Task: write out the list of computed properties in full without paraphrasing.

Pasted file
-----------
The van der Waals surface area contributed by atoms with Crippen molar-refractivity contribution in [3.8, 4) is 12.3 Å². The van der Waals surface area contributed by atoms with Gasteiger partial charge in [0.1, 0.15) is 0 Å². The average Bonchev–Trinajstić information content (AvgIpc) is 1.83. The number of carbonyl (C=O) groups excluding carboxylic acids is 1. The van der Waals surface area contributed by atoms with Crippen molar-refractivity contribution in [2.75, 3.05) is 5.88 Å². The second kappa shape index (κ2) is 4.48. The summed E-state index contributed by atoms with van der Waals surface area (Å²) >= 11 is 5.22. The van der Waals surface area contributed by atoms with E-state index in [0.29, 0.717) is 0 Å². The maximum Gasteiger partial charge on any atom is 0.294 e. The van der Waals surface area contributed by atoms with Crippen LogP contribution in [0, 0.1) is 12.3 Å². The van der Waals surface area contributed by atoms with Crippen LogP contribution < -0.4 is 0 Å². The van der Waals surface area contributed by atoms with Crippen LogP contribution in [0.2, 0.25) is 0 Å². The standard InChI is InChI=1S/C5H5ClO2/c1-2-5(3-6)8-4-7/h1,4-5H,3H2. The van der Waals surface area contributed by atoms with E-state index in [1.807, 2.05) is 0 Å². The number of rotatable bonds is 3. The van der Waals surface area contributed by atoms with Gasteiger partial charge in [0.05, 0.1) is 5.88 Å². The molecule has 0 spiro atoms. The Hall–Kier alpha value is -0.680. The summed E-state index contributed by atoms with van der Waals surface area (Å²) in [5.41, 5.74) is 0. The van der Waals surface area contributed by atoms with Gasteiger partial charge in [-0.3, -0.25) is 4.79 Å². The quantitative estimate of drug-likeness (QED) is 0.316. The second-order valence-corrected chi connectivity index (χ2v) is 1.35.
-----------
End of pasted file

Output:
The van der Waals surface area contributed by atoms with Crippen molar-refractivity contribution in [3.8, 4) is 12.3 Å². The van der Waals surface area contributed by atoms with Gasteiger partial charge in [0.1, 0.15) is 0 Å². The average Bonchev–Trinajstić information content (AvgIpc) is 1.83. The number of carbonyl (C=O) groups excluding carboxylic acids is 1. The van der Waals surface area contributed by atoms with Crippen molar-refractivity contribution in [2.75, 3.05) is 5.88 Å². The second kappa shape index (κ2) is 4.48. The summed E-state index contributed by atoms with van der Waals surface area (Å²) >= 11 is 5.22. The van der Waals surface area contributed by atoms with E-state index in [0.29, 0.717) is 0 Å². The maximum Gasteiger partial charge on any atom is 0.294 e. The van der Waals surface area contributed by atoms with Crippen LogP contribution in [0, 0.1) is 12.3 Å². The van der Waals surface area contributed by atoms with Crippen LogP contribution < -0.4 is 0 Å². The van der Waals surface area contributed by atoms with Crippen LogP contribution in [0.2, 0.25) is 0 Å². The standard InChI is InChI=1S/C5H5ClO2/c1-2-5(3-6)8-4-7/h1,4-5H,3H2. The van der Waals surface area contributed by atoms with E-state index in [1.807, 2.05) is 0 Å². The number of rotatable bonds is 3. The van der Waals surface area contributed by atoms with Gasteiger partial charge in [0.05, 0.1) is 5.88 Å². The molecule has 0 spiro atoms. The Hall–Kier alpha value is -0.680. The summed E-state index contributed by atoms with van der Waals surface area (Å²) in [5.41, 5.74) is 0. The van der Waals surface area contributed by atoms with Gasteiger partial charge in [-0.3, -0.25) is 4.79 Å². The quantitative estimate of drug-likeness (QED) is 0.316. The second-order valence-corrected chi connectivity index (χ2v) is 1.35.